Gene transactivation without direct DNA binding defines a novel gain-of-function for PML-RARalpha.

van Wageningen S, Breems-de Ridder MC, Nigten J, Nikoloski G, Erpelinck-Verschueren CA, Löwenberg B, de Witte T, Tenen DG, van der Reijden BA, Jansen JH

PML-RARalpha is the causative oncogene in 5% to 10% of the cases of acute myeloid leukemia. At physiological concentrations of retinoic acid, PML-RARalpha silences RARalpha target genes, blocking differentiation of the cells. At high concentrations of ligand, it (re)activates the transcription of target genes, forcing terminal differentiation. The study of RARalpha target genes that mediate this differentiation has identified several genes that are important for proliferation and differentiation control in normal and malignant hematopoietic cells. In this paper, we show that the PML-RARalpha fusion protein not only interferes with the transcription of regular RARalpha target genes. We show that the ID1 and ID2 promoters are activated by PML-RARalpha but, unexpectedly, not by wild-type RARalpha/RXR. Our data support a model in which the PML-RARalpha fusion protein regulates a novel class of target genes by interaction with the Sp1 and NF-Y transcription factors, without directly binding to the DNA, defining a gain-of-function for the oncoprotein.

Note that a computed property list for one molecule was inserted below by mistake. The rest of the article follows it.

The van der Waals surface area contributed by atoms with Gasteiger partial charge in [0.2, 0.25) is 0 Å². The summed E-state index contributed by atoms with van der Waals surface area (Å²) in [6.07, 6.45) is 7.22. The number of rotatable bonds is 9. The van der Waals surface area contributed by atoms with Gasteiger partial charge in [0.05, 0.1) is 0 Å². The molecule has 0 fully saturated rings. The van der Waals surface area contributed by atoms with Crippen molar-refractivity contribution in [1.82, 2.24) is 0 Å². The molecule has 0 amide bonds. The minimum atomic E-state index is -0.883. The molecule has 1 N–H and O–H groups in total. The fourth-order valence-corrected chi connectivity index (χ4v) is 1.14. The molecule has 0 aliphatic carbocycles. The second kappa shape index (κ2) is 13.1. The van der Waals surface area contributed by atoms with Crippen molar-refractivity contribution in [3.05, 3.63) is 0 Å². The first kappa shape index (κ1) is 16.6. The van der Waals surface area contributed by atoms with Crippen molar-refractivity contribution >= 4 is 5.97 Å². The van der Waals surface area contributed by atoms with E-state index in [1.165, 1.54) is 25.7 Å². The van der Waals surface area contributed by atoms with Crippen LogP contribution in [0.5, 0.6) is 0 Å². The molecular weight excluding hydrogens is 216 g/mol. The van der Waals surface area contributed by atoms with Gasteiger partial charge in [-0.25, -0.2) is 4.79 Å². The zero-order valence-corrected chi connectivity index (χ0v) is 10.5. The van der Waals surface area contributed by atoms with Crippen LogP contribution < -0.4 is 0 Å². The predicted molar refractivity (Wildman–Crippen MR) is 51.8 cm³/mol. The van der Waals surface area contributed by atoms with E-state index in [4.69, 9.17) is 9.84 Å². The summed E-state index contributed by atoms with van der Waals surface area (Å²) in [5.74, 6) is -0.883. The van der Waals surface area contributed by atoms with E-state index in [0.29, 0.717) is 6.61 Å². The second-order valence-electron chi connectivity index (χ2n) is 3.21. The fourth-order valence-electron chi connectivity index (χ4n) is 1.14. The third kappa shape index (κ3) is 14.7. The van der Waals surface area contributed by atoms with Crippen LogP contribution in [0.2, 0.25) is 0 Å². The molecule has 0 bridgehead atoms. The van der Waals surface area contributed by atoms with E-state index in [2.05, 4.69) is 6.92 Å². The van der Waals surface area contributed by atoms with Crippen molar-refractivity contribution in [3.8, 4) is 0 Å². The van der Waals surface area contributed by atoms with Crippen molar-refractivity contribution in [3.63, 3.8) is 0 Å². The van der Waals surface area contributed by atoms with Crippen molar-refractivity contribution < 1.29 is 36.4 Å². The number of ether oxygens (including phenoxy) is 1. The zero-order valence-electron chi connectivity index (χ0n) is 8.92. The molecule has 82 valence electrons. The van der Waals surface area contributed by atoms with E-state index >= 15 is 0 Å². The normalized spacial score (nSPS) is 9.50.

Chromatin Shearing

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February, 2008



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